Social distancing regulations challenge the Halloween tradition of ‘Trick or Treat’


Courtesy of Florida Atlantic University

A mask for every costume — Halloween traditions around the country have been adapted in order to follow health and safety protocols. Wearing a mask is crucial to limit the spread of the COVID-19 virus.

Mionna White, Staff Writer

There has been a lot of uncertainty in the world when it comes to festivities and celebrations due to the COVID-19. With never having been in a global pandemic before, no one is sure of how to go about things. With Halloween approaching, one big topic of discussion is Trick-or-Treating and it potentially being a health hazard.

Many children have been looking forward to Halloween. Although you can take the safety precautions such as washing hands, wearing a mask, and staying socially distant during trick-or-treating, there are still major health risks. The biggest risks being the individuals handing out candy which could cause cross contamination of their germs and with large groups it would be difficult to maintain proper social distancing.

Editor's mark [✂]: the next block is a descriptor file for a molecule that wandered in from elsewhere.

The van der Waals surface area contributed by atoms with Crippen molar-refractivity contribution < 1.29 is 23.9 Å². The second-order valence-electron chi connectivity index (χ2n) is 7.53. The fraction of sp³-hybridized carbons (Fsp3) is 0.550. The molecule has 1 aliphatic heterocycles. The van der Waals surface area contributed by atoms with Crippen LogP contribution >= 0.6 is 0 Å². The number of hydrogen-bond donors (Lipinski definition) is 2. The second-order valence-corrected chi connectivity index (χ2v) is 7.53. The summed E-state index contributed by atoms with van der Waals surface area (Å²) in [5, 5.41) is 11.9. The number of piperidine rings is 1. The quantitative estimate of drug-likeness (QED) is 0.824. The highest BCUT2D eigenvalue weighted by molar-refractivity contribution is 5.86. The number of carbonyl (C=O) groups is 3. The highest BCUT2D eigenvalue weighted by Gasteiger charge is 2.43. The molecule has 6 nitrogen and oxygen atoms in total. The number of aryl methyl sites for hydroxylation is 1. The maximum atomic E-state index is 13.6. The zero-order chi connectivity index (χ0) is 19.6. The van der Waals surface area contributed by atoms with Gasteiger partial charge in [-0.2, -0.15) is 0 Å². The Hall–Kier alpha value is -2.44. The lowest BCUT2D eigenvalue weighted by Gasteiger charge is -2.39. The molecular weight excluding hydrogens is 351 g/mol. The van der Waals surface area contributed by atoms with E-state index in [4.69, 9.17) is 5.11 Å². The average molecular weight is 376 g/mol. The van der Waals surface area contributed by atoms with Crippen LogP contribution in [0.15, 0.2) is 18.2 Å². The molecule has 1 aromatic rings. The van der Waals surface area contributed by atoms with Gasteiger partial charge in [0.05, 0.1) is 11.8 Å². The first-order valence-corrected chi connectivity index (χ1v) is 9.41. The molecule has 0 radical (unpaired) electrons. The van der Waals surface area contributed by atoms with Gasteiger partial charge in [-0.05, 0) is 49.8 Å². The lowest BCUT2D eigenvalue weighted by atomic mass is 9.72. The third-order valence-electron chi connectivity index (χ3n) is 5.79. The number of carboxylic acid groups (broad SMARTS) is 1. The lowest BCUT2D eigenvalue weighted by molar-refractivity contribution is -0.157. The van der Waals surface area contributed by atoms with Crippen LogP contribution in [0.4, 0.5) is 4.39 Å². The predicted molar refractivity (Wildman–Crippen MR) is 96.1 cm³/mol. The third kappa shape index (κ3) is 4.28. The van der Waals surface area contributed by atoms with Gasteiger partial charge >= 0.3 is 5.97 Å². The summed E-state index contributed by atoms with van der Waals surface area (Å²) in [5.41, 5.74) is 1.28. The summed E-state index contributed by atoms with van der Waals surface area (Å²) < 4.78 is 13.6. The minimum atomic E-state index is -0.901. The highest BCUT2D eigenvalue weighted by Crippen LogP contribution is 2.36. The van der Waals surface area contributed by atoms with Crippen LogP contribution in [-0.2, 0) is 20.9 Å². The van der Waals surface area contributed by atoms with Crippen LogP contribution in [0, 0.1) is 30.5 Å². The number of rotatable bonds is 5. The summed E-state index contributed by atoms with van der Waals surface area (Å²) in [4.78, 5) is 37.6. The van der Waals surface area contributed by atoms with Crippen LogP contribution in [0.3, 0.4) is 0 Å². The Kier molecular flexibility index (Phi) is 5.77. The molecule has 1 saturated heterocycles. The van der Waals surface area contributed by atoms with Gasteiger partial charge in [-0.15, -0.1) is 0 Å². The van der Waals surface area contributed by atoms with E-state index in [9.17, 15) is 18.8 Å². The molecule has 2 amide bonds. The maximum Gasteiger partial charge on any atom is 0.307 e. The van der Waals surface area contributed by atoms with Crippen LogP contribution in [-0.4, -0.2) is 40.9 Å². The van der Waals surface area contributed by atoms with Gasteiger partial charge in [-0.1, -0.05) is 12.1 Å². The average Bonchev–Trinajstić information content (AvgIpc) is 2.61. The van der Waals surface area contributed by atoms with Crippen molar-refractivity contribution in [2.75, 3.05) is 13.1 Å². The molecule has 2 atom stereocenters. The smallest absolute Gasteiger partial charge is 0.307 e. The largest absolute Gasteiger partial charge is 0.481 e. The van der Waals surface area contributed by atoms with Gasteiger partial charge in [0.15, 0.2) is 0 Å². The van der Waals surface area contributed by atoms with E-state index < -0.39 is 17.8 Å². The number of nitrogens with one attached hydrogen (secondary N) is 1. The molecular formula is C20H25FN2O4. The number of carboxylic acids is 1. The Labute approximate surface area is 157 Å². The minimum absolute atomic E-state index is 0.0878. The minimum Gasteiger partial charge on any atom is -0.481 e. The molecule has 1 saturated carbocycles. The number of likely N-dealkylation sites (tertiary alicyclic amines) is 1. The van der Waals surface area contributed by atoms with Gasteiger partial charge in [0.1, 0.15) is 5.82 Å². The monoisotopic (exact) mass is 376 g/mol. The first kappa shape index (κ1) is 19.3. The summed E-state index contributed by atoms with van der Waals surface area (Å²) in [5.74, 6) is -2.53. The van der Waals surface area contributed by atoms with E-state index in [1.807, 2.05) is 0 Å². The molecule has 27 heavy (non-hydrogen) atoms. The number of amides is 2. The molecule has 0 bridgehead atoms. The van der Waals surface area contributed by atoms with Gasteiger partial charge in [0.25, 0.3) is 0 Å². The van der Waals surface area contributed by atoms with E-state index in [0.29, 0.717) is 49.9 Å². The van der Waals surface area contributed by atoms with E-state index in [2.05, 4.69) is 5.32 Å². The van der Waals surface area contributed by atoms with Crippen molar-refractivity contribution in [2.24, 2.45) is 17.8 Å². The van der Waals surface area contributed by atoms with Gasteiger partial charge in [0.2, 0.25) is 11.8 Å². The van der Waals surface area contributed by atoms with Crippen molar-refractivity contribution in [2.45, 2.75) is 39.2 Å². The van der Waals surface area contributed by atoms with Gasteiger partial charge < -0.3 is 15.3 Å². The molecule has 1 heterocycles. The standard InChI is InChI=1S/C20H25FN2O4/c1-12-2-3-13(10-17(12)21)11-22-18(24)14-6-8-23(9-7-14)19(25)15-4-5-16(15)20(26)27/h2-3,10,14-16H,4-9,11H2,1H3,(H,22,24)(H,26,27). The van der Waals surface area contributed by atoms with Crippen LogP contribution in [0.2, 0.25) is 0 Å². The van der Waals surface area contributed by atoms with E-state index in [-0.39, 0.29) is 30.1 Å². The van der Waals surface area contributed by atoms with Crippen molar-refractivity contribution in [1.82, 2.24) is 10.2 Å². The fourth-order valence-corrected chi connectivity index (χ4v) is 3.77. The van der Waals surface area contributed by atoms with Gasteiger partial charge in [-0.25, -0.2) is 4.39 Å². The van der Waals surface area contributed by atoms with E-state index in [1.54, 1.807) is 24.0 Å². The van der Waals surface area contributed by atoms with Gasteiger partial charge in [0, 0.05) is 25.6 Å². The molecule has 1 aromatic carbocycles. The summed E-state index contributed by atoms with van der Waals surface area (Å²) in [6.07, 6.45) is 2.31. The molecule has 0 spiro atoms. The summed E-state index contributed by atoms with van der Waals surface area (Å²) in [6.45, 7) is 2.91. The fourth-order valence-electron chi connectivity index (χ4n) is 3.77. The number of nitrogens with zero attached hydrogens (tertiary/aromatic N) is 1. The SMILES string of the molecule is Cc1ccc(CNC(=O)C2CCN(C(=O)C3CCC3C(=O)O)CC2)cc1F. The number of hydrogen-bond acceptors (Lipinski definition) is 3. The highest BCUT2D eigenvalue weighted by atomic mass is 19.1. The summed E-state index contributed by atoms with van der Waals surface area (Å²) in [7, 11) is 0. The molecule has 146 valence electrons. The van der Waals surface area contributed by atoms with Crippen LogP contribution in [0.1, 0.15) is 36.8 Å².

According to the Center for Disease Control (CDC), “If you may have COVID-19 or you may have been exposed to someone with COVID-19, you should not participate in in-person Halloween festivities and should not give out candy to trick-or-treaters.”

Over 20 percent of people infected with COVID-19 show no symptoms which is extremely dangerous and could spread the virus unknowingly.

Luckily there are safer alternatives that reduce the spread of the COVID-19 while also making sure everyone’s having fun. One of the safer alternatives that the CDC recommended is a scavenger hunt style Trick or Treating. With this option, it’s easier to maintain social distancing. Individuals would be wrapping single goodie bags filled with candy so children don’t have to go door-to-door. This type of activity is considered low to moderate risk compared to door-to-door traditional ticket reading which is high risk.